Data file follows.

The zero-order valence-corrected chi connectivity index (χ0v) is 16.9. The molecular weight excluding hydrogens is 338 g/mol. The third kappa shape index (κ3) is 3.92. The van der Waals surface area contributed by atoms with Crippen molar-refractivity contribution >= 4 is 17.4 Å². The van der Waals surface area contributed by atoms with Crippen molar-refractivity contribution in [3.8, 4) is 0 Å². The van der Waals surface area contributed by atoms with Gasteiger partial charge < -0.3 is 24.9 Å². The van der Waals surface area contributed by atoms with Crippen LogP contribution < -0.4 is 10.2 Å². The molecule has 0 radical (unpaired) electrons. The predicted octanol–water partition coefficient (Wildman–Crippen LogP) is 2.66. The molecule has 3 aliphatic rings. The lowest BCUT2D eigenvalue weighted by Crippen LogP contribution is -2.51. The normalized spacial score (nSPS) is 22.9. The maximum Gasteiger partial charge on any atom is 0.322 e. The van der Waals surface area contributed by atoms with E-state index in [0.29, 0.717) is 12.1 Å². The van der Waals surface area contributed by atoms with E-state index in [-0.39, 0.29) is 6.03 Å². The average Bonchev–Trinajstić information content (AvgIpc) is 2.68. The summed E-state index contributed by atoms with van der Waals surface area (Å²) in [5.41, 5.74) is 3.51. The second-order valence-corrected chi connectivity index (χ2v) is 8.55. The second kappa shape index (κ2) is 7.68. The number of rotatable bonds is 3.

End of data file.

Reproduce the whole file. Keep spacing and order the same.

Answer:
The zero-order valence-corrected chi connectivity index (χ0v) is 16.9. The molecular weight excluding hydrogens is 338 g/mol. The third kappa shape index (κ3) is 3.92. The van der Waals surface area contributed by atoms with Crippen molar-refractivity contribution >= 4 is 17.4 Å². The van der Waals surface area contributed by atoms with Crippen molar-refractivity contribution in [3.8, 4) is 0 Å². The van der Waals surface area contributed by atoms with Gasteiger partial charge < -0.3 is 24.9 Å². The van der Waals surface area contributed by atoms with Crippen LogP contribution < -0.4 is 10.2 Å². The molecule has 0 radical (unpaired) electrons. The predicted octanol–water partition coefficient (Wildman–Crippen LogP) is 2.66. The molecule has 3 aliphatic rings. The lowest BCUT2D eigenvalue weighted by Crippen LogP contribution is -2.51. The normalized spacial score (nSPS) is 22.9. The maximum Gasteiger partial charge on any atom is 0.322 e. The van der Waals surface area contributed by atoms with E-state index in [0.29, 0.717) is 12.1 Å². The van der Waals surface area contributed by atoms with E-state index in [-0.39, 0.29) is 6.03 Å². The average Bonchev–Trinajstić information content (AvgIpc) is 2.68. The summed E-state index contributed by atoms with van der Waals surface area (Å²) in [5.41, 5.74) is 3.51. The second-order valence-corrected chi connectivity index (χ2v) is 8.55. The second kappa shape index (κ2) is 7.68. The number of rotatable bonds is 3.